FIGS. 3A, 3B, and 3C shows an example method 300 for printing device entry into a reduced print material usage mode to reduce the likelihood that a currently installed print material cartridge will become depleted prior to the arrival of a replacement cartridge. In the method 300, the printing device may exit and reenter the reduced print material usage mode. The method 300 is described in relation to the printing device 202 and the computing device 204 of FIG. 2, which respectively perform the left and right columns of the method 300. The method 300 can be implemented as program code stored on a non-transitory computer-readable data storage medium and executed by respective processors of the devices 202 and 204.

In FIG. 3A, when a usage event occurs (302), the printing device 202 can send print material usage information regarding one or multiple print jobs that have or will be printed to the computing device 204 (304), which receives this information (306). This process is repeated as usage events occur at the printing device (307). At some point a fulfillment event occurs (308), corresponding to fulfillment of a replacement cartridge 216 for the printing device 202. Upon occurrence of the fulfillment event (e.g., such as in response to the fulfillment event or after the fulfillment event has occurred), the computing device 204 can determine projected usage of the remaining print material 210 within the current cartridge 208 of the printing device 202 (310), based on the previously received print material usage information.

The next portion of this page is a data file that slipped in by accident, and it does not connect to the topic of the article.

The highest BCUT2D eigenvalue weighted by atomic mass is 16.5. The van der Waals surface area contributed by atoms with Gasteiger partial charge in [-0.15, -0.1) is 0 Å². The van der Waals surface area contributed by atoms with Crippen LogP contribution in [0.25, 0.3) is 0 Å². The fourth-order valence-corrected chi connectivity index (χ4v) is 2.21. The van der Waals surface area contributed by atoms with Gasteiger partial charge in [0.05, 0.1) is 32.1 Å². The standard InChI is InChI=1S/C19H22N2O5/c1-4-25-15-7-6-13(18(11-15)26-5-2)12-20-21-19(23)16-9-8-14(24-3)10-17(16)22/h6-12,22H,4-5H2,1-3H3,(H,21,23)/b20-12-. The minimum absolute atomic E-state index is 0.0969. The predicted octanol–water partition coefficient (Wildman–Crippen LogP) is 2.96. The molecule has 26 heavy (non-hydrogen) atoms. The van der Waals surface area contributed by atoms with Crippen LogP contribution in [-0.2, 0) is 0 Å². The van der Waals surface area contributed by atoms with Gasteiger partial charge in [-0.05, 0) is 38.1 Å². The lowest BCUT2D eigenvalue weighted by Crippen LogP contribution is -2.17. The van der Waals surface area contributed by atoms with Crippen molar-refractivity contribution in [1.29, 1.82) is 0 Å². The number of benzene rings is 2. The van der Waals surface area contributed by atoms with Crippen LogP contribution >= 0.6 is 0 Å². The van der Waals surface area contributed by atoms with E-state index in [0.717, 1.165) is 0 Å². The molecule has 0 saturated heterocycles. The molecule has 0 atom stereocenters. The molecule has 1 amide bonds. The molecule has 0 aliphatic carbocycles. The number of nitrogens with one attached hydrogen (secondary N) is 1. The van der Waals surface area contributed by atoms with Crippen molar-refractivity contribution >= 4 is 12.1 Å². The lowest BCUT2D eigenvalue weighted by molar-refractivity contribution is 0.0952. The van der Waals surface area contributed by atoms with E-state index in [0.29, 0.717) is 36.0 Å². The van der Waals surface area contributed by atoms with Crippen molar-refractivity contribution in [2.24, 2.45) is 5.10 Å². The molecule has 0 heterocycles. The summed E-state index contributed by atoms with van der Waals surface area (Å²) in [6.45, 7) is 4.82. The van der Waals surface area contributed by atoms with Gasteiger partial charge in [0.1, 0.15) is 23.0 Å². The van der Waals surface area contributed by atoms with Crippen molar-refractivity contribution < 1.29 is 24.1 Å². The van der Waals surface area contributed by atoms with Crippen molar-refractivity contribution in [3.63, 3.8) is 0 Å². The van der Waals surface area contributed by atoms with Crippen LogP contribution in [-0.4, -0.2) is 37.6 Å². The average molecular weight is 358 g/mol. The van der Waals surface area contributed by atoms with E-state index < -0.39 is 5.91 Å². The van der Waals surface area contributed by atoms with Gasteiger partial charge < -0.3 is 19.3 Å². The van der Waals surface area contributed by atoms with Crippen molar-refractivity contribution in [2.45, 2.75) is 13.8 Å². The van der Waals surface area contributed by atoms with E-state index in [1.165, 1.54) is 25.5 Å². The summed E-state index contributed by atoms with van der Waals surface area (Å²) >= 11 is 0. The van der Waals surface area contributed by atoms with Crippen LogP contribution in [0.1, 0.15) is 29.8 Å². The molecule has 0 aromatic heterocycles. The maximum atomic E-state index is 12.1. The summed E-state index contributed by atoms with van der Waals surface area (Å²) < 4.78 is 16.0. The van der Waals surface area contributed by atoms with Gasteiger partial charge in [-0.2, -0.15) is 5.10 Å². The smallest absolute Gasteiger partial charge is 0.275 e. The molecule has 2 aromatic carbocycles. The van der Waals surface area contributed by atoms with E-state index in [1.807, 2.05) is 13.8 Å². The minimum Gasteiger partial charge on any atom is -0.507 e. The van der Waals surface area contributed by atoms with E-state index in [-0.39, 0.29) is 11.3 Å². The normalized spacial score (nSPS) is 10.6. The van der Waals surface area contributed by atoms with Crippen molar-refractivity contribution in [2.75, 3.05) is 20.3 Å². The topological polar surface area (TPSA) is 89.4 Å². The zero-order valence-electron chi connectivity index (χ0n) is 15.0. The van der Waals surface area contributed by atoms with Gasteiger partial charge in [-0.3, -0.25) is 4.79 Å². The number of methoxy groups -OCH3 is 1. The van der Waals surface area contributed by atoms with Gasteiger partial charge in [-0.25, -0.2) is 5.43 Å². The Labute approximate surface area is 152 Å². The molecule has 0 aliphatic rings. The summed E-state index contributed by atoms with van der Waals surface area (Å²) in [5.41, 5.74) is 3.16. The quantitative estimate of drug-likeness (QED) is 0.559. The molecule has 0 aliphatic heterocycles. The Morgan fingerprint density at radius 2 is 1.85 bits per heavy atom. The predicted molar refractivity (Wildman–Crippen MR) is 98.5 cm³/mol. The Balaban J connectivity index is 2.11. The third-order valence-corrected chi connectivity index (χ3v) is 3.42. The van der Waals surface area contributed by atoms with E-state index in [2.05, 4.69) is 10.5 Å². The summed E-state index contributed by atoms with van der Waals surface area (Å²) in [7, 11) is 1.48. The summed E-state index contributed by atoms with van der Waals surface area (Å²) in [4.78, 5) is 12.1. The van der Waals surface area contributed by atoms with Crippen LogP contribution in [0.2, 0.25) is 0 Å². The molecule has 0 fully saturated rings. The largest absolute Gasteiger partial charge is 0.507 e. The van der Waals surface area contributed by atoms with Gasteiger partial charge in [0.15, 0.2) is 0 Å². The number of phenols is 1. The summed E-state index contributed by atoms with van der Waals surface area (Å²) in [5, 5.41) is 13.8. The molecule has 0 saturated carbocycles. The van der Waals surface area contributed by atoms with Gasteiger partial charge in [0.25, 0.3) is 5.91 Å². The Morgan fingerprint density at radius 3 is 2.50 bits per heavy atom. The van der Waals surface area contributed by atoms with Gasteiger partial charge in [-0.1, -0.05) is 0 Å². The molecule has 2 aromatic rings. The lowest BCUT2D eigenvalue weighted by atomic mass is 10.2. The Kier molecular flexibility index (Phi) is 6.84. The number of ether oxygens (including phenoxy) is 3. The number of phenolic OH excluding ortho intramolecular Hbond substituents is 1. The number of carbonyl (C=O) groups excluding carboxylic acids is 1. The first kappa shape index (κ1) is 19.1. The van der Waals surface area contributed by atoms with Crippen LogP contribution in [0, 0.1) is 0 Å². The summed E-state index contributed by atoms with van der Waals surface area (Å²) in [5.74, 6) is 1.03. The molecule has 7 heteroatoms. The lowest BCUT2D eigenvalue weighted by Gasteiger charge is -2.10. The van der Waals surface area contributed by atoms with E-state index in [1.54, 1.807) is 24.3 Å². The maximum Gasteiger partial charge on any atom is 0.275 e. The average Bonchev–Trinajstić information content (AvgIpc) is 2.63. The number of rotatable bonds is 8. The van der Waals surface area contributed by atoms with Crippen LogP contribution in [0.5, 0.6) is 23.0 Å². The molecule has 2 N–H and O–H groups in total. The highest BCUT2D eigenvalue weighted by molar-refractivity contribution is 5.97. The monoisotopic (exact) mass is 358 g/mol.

The computing device 204 can further determine the likely time of depletion of the currently installed cartridge 208 (312), based on the projected usage of the printing device 202 in using the remaining print material 210 within the cartridge 208. The computing device 204 can also monitor the anticipated arrival of the replacement cartridge 216 (314), the fulfillment of which the occurred fulfillment event concerns. If the computing device 204 determines that the projected usage will likely deplete the current cartridge 208 prior to the anticipated arrival of the replacement cartridge 216 (316), then the method 300 proceeds to FIG. 3B, and otherwise proceeds to FIG. 3C.

In FIG. 3B, the computing device 204 has thus determined that the projected usage of the printing device 202 will likely deplete the current cartridge 208 of print material 210 before the replacement cartridge 216 of print material 218 is anticipated to arrived. The computing device 204 therefore instructs the printing device 202 to enter a reduced print material usage mode (318), and the printing device 202 responsively enters the reduced usage mode (320). The method 300 continues with the occurrence of a usage event (322) or the occurrence of an arrival event (324). Generally, the computing device 204 continually updates the projected usage of the printing device 202 and continually monitors the anticipated arrival of the replacement cartridge 216 in response to occurrence of the usage and arrival events, respectively.